Semiconductor-free microelectronics using metamaterials: faster, can handle more power

Back to the vacuum-tube future
November 13, 2016

Illustration of semiconductor-free microelectronic device (credit: UC San Diego Applied Electromagnetics Group)

University of California San Diego engineers have made the first semiconductor-free, optically controlled microelectronic device, using metamaterials, with a 1,000 % increase in conductivity when activated by low voltage and a low-power laser.

The discovery may lead to microelectronic devices that are faster and capable of handling more power, and to more efficient solar panels. The work was published Nov. 4 in Nature Communications (open access).

Replacing semiconductors with free electrons in space, similar to how vacuum tubes work (credit: UC San Diego Applied Electromagnetics Group)

Semiconductors impose limits on a device’s conductivity, or electron flow, since electrons are constantly colliding with atoms as they flow through the semiconductor. To remove these roadblocks to conductivity, the engineers replaced semiconductors with free electrons in space, similar to how vacuum tubes work.

However, liberating electrons from materials is challenging. It requires either applying high voltages (at least 100 volts for cold-cathode emitters), or high power lasers, or extremely high temperatures (more than 1,000 degrees Fahrenheit for thermionic emission) — all impractical in making micro- and nanoscale electronic devices.

Scanning electron micrograph images showing the semiconductor-free microelectronic device (top left) and details of the gold metasurface (top right, bottom). (credit: UC San Diego Applied Electromagnetics Group)

To address this challenge, Sievenpiper’s team fabricated a microscale device that can release electrons from a material without such extreme requirements. The device consists of an engineered surface, called a “metasurface,” on top of a silicon wafer, with a layer of silicon dioxide in between. The metasurface consists of an array of gold mushroom-like nanostructures on an array of parallel gold strips.*

The gold metasurface is designed such that when a low DC voltage (under 10 volts) and a compact, low-power infrared laser are both applied, the metasurface generates “hot spots” — areas with a high-intensity electric field — that provide enough energy to pull electrons out from the metal and liberate them into space. (credit: UC San Diego Applied Electromagnetics Group)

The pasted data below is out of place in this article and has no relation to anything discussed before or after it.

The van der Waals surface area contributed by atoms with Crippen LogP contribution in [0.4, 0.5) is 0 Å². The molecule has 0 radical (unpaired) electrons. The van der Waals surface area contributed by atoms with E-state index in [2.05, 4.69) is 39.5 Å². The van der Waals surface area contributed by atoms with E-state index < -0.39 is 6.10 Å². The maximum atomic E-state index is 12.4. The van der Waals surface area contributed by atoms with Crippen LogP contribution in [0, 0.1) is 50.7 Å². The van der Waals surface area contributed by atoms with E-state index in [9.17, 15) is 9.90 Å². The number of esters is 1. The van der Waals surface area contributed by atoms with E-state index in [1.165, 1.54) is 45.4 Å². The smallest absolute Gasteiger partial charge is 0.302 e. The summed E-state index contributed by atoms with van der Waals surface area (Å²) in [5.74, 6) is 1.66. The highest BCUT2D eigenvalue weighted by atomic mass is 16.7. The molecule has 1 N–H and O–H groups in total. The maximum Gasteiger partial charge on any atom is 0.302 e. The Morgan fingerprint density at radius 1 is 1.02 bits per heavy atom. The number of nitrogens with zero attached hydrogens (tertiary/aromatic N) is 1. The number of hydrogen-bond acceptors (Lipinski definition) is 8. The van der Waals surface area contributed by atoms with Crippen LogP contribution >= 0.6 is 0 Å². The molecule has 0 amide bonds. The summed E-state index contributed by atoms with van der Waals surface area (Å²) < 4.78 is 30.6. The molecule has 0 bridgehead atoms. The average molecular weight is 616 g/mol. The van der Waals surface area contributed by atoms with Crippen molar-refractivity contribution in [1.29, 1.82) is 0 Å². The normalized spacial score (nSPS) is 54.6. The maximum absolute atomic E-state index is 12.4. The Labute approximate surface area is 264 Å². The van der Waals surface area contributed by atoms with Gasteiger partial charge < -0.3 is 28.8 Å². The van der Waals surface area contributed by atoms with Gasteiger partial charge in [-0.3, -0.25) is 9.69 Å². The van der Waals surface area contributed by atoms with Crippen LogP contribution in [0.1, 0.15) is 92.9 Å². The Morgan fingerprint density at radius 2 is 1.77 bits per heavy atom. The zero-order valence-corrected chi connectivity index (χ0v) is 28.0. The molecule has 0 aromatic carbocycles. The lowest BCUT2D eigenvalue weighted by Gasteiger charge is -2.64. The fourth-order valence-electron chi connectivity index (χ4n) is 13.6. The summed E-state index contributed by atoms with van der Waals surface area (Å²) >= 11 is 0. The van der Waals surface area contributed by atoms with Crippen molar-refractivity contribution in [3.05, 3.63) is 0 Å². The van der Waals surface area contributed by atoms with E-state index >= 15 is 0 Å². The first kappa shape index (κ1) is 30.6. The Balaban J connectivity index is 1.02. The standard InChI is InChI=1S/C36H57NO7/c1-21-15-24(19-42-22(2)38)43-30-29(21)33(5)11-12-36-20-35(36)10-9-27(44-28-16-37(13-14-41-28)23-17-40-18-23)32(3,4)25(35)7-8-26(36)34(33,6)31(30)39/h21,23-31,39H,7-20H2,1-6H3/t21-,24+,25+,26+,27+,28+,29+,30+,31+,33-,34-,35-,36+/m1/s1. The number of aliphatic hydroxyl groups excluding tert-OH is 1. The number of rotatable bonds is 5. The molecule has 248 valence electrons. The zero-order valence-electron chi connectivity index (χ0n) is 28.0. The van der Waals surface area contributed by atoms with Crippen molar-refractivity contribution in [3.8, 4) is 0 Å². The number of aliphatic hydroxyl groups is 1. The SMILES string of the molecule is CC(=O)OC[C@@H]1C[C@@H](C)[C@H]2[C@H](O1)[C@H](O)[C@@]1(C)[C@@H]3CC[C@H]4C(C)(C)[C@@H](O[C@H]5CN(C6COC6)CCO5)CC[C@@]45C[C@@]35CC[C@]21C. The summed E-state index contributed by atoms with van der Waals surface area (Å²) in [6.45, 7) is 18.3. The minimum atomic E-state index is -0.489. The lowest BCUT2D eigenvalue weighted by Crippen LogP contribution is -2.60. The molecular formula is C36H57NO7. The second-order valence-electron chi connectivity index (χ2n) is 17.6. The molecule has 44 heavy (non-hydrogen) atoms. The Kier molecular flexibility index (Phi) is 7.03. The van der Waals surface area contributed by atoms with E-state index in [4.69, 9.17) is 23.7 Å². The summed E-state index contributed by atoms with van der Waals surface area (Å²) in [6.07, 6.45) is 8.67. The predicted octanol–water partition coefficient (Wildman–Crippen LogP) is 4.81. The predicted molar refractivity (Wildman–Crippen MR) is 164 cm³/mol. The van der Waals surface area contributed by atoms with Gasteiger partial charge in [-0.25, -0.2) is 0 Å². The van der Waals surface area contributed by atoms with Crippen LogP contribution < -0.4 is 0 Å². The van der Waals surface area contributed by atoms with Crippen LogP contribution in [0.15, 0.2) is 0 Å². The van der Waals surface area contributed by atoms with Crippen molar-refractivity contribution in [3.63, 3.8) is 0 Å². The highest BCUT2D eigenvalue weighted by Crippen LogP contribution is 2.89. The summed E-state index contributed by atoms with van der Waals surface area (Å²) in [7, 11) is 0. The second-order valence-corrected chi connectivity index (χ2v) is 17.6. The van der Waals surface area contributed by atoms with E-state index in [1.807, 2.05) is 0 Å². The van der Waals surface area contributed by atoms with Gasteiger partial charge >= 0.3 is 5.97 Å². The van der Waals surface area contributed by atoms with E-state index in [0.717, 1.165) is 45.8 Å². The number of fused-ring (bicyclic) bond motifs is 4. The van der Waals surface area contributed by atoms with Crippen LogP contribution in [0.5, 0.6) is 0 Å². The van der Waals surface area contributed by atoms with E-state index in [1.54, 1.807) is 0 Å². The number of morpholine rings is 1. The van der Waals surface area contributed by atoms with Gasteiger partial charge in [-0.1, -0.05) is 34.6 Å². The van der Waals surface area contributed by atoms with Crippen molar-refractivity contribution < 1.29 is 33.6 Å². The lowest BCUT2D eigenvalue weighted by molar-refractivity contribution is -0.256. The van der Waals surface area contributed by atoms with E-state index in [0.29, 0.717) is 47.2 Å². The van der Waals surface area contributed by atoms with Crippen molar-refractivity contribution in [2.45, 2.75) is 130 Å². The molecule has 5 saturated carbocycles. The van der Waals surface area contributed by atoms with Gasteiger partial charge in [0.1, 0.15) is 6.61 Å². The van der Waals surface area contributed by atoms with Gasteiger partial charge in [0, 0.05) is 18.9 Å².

Best for very high frequencies or high power devices

“This certainly won’t replace all semiconductor devices, but it may be the best approach for certain specialty applications, such as very high frequencies or high power devices,” said senior author Dan Sievenpiper, a UC San Diego electrical engineering professor.

The team is also exploring other applications for this technology, such as photochemistry and photocatalysis. These may enable new kinds of photovoltaic devices or environmental applications.

This work was funded by the Defense Advanced Research Projects Agency and the Office of Naval Research Defense University Research Instrumentation Program.

Jacobs School | Semiconductor-free microelectronics

* The method uses a combination of photoemission (assisted by localized surface plasmon resonances in the near-IR range) and field emission to inject electrons into the surrounding space (vacuum or gas). The intensity of the electric field at the hot spots can be controlled both electrically (with static bias) and optically (with the incoming laser).

Abstract of Photoemission-based microelectronic devices

The vast majority of modern microelectronic devices rely on carriers within semiconductors due to their integrability. Therefore, the performance of these devices is limited due to natural semiconductor properties such as band gap and electron velocity. Replacing the semiconductor channel in conventional microelectronic devices with a gas or vacuum channel may scale their speed, wavelength and power beyond what is available today. However, liberating electrons into gas/vacuum in a practical microelectronic device is quite challenging. It often requires heating, applying high voltages, or using lasers with short wavelengths or high powers. Here, we show that the interaction between an engineered resonant surface and a low-power infrared laser can cause enough photoemission via electron tunnelling to implement feasible microelectronic devices such as transistors, switches and modulators. The proposed photoemission-based devices benefit from the advantages of gas-plasma/vacuum electronic devices while preserving the integrability of semiconductor-based devices.